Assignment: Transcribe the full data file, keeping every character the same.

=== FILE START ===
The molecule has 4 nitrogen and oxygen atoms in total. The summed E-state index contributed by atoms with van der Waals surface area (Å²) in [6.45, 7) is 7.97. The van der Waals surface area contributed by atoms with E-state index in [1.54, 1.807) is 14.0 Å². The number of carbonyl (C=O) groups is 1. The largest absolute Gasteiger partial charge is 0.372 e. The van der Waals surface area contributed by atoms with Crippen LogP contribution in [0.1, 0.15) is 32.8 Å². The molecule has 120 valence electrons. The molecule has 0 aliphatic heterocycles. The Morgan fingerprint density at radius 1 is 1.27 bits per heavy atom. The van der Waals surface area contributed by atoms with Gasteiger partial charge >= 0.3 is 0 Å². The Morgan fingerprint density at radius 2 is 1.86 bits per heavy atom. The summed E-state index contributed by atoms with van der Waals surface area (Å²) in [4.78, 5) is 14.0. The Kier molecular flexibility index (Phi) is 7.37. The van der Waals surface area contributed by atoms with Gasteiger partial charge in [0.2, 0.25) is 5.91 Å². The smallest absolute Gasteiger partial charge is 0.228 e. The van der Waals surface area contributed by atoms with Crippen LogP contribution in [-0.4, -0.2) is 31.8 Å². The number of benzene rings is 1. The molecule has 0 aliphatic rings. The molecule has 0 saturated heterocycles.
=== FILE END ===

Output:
The molecule has 4 nitrogen and oxygen atoms in total. The summed E-state index contributed by atoms with van der Waals surface area (Å²) in [6.45, 7) is 7.97. The van der Waals surface area contributed by atoms with E-state index in [1.54, 1.807) is 14.0 Å². The number of carbonyl (C=O) groups is 1. The largest absolute Gasteiger partial charge is 0.372 e. The van der Waals surface area contributed by atoms with Crippen LogP contribution in [0.1, 0.15) is 32.8 Å². The molecule has 120 valence electrons. The molecule has 0 aliphatic heterocycles. The Morgan fingerprint density at radius 1 is 1.27 bits per heavy atom. The van der Waals surface area contributed by atoms with Gasteiger partial charge >= 0.3 is 0 Å². The Morgan fingerprint density at radius 2 is 1.86 bits per heavy atom. The summed E-state index contributed by atoms with van der Waals surface area (Å²) in [4.78, 5) is 14.0. The Kier molecular flexibility index (Phi) is 7.37. The van der Waals surface area contributed by atoms with Gasteiger partial charge in [0.2, 0.25) is 5.91 Å². The smallest absolute Gasteiger partial charge is 0.228 e. The van der Waals surface area contributed by atoms with Crippen LogP contribution in [-0.4, -0.2) is 31.8 Å². The number of benzene rings is 1. The molecule has 0 aliphatic rings. The molecule has 0 saturated heterocycles.